Would this take some work to put together? Sure. You might need to bring in a professional musician to coach the amateurs, students, and volunteers at first. But after a couple of clinics, it would take off.

It's worth doing. All the above options are also good ministry. Authentic, live worship is maintained. People grow in service to the church. In some cases - like that h.s. flute player from the local band program - people might hear the pure Gospel for the first time.

But instead we plug in a CD. So much more efficient. So much easier. And so much cheaper.

Cheaper.

Cheap.

Coming next: "The Concordia Pastor". Got a vacancy? Can't "afford" a pastor? CPH has the "resource" for you.....

Rev. Rowold said...

I, for one, am thrilled at the release of "The Concordia Organist", though I can most certainly understand and appreciate the feelings and opinions expressed by others. Personally, I too would prefer have an actual musician providing accompaniment for the service (be it on the organ, piano, another instrument, voice, etc.); however, I have experienced situations where my organist has been forced to miss the service unexpectedly (once due to sudden illness and once due to transportation problems). It is for times like those that my parish will be discussing the purchase of this resource. We would never replace our organist with it, especially after spending roughly $100,000 to have our organ renovated and restored, but after you try to conduct the Divine Service a cappella once or twice, you begin to see the value in having a resource like this as an emergency back-up.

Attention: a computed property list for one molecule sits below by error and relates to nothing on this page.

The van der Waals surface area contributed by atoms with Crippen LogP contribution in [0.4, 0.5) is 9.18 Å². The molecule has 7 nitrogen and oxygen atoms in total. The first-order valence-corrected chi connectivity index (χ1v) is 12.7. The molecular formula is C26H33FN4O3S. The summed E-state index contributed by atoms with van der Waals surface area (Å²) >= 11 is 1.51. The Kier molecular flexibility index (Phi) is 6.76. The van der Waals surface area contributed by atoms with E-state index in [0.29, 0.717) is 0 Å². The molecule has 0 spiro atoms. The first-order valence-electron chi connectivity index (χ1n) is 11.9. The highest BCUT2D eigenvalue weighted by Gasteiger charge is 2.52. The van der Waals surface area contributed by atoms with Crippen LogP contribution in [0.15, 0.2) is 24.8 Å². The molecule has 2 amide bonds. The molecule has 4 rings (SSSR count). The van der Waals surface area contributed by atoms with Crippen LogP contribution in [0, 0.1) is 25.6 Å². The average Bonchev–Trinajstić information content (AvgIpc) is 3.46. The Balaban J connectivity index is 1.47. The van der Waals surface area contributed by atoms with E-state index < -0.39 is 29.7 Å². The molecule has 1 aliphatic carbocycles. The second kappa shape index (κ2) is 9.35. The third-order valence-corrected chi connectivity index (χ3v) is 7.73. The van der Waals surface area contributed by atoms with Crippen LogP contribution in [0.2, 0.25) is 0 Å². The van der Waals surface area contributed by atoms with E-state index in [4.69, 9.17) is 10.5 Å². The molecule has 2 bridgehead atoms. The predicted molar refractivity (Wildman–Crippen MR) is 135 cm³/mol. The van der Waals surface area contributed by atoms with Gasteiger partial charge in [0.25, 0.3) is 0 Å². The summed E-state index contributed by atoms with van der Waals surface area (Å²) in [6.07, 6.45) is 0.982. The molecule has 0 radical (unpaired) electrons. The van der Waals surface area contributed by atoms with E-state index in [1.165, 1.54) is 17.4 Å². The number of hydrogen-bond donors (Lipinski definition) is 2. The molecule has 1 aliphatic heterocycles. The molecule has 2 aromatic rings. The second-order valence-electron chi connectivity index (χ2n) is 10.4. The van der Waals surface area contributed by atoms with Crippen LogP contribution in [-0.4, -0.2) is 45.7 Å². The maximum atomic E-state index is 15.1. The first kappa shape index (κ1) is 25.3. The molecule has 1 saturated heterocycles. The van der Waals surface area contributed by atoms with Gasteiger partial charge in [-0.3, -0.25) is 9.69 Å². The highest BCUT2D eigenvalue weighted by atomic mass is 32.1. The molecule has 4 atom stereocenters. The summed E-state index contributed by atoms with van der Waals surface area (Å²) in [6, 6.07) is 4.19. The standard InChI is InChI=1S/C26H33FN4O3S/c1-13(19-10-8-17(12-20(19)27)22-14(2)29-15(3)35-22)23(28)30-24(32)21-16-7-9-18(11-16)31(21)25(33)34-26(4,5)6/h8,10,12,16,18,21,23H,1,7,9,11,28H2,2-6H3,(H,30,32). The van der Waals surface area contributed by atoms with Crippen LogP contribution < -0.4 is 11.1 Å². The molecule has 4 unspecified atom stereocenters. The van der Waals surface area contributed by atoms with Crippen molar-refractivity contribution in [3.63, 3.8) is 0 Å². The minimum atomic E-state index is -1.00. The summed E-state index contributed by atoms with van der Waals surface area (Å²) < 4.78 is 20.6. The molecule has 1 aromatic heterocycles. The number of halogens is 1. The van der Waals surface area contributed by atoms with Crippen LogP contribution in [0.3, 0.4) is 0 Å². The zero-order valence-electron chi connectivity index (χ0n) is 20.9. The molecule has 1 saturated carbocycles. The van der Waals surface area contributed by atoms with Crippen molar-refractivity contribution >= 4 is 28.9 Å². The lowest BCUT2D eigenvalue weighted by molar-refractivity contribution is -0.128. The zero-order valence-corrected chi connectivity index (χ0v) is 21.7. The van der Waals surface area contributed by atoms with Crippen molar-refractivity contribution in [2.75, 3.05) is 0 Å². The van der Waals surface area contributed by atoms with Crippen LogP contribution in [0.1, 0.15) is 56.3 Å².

Paul McCain said...

It is difficult for Mr. Magness to appreciate the fact that there actually are congregations that have no musicians available, since he serves in a large and affluent large-city suburban congregation that can afford not only competent organists, but even a full-time Kantor.